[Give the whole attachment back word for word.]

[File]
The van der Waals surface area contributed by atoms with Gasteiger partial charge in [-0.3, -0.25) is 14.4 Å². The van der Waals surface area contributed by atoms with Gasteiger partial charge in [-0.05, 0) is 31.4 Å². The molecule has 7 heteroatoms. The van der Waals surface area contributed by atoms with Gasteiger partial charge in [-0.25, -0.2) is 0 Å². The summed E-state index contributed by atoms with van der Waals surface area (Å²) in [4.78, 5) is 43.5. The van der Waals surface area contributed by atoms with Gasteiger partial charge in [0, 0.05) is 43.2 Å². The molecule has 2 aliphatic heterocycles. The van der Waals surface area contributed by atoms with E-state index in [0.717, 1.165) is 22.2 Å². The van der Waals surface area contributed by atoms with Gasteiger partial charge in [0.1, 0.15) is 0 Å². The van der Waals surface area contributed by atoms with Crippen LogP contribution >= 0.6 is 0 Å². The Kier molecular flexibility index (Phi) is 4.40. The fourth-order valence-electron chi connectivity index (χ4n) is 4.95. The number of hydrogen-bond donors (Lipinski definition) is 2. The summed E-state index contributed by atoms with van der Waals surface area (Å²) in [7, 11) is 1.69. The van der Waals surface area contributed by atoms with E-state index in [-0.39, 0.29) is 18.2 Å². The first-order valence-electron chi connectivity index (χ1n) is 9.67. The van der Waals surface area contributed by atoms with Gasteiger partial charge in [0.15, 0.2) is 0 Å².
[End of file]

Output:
The van der Waals surface area contributed by atoms with Gasteiger partial charge in [-0.3, -0.25) is 14.4 Å². The van der Waals surface area contributed by atoms with Gasteiger partial charge in [-0.05, 0) is 31.4 Å². The molecule has 7 heteroatoms. The van der Waals surface area contributed by atoms with Gasteiger partial charge in [-0.25, -0.2) is 0 Å². The summed E-state index contributed by atoms with van der Waals surface area (Å²) in [4.78, 5) is 43.5. The van der Waals surface area contributed by atoms with Gasteiger partial charge in [0, 0.05) is 43.2 Å². The molecule has 2 aliphatic heterocycles. The van der Waals surface area contributed by atoms with E-state index in [0.717, 1.165) is 22.2 Å². The van der Waals surface area contributed by atoms with Gasteiger partial charge in [0.1, 0.15) is 0 Å². The van der Waals surface area contributed by atoms with Crippen LogP contribution >= 0.6 is 0 Å². The Kier molecular flexibility index (Phi) is 4.40. The fourth-order valence-electron chi connectivity index (χ4n) is 4.95. The number of hydrogen-bond donors (Lipinski definition) is 2. The summed E-state index contributed by atoms with van der Waals surface area (Å²) in [7, 11) is 1.69. The van der Waals surface area contributed by atoms with E-state index in [-0.39, 0.29) is 18.2 Å². The first-order valence-electron chi connectivity index (χ1n) is 9.67. The van der Waals surface area contributed by atoms with Gasteiger partial charge in [0.15, 0.2) is 0 Å².